People picking a long-term care facility for their loved one just received an additional tool in the form of the Nursing Home Compare website. The resource, provided by the Centers for Medicare and Medicaid Services (CMS), provides a window into a nursing home’s history of care and flags any past allegations of abuse.
CMS Nursing Home Compare Icon Keeps Seniors Safe
Choosing a nursing home for a loved one requires careful consideration. With the safety and wellbeing of a father, sister, or another family member at stake, all the factors to consider can feel overwhelming. Now, a new federal initiative makes the task a little easier.
Certified nursing homes are, as of October 23, 2019, subject to a red icon on a website called Nursing Home Compare if it has been flagged for abuse or neglect. It is an expansion of the Nursing Home Compare website, which gives consumers a window into a nursing’s history of care.
Elder advocacy groups praise Nursing Home Compare for its increased transparency and accountability. Nursing home industry leaders disagree and argue the icons provide an incomplete picture that discourages business.
Why Was the Icon Put Into Effect?
The effort to protect seniors — and behind Nursing Home Compare — is led by the Centers for Medicare and Medicaid Services. It includes updates from April 2019 that provide a five-star quality rating system that indicates the caliber of care provided by the nursing home.
Consumers can learn if a nursing home was cited for:
- Abuse in the last year
- Possible harm of a resident in the last two years
The red hand icon signals this is the first time a nursing home has been cited, while a yellow triangle shows subpar care has consistently been the case. The yellow icon also indicates that the home is a Special Focus Facility subject to extra federal scrutiny.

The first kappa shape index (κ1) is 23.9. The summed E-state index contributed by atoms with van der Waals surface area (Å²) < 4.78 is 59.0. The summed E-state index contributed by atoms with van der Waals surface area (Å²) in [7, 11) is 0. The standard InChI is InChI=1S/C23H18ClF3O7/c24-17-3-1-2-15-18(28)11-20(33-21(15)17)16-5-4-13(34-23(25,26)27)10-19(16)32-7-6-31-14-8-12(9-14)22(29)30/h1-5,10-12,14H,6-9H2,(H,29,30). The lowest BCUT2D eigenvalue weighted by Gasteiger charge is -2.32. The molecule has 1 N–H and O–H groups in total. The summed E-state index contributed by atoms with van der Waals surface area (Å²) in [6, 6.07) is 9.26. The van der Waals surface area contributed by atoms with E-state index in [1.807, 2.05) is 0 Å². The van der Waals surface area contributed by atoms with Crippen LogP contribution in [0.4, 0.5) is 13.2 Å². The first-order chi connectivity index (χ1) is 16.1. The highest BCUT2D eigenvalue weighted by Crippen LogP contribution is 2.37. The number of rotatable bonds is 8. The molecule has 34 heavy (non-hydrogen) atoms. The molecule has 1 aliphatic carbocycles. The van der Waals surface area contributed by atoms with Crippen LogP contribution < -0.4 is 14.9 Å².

This expands on previous ranking systems and provides consumers a clear notice that a nursing home could be dangerous.
Controversy About the Nursing Home Compare Icon
The Nursing Home Compare website is not without controversy.
Advocates praise the peace of mind it provides when choosing a long-term care facility. Nursing homes carry inherent risks for a population with already fragile health, including intrusive medical devices, special medical needs, and overworked staff.
The nursing home industry, however, argues the Nursing Home Compare website provides an inadequate snapshot of a facility.
In a prepared statement, the CEO of nonprofit LeadingAge says “the abuse icon program in Nursing Home Compare, however well-intentioned, risks misleading consumers. It is built on the back of a flawed survey system, in which interpretations of regulations are notoriously inconsistent.”
James Berklan, the executive editor of McKnight’s Long-Term Care News, criticized the launch of the system, including the confusion the yellow and red icons can cause (in this case, the red “stop” hand is the least serious of the two).
The American Health Care Association (AHCA) also called for a change to the logos, stating the red logo will likely lead consumers away from a facility before fully investigating the age and circumstances of a complaint.
Impact of the Nursing Home Compare Icon
The launch of the Nursing Home Compare icon system produced almost immediate effects.
About 5% of nursing homes listed on Nursing Home Compare received a red hand icon. Journalists began investigating their respective states and areas and discovered Georgia and South Carolina rank among the highest states for nursing home abuse. For context, though, only five nursing homes in Georgia have the red icon.
While the website has its advocates and detractors, ultimately, it is up to the consumer to make the decision. Medicare officials say they will update information monthly to ensure the most up-to-date information is available.
The officials encourage the public to:
- Use the Nursing Home Compare website for its intended purpose, which is to create a collective snapshot of nursing homes within an area.
- Use the CMS nursing home checklist to weigh the attributes of a nursing home.
- Call 911 in the case of an emergency, and report any suspected abuse to the proper authorities.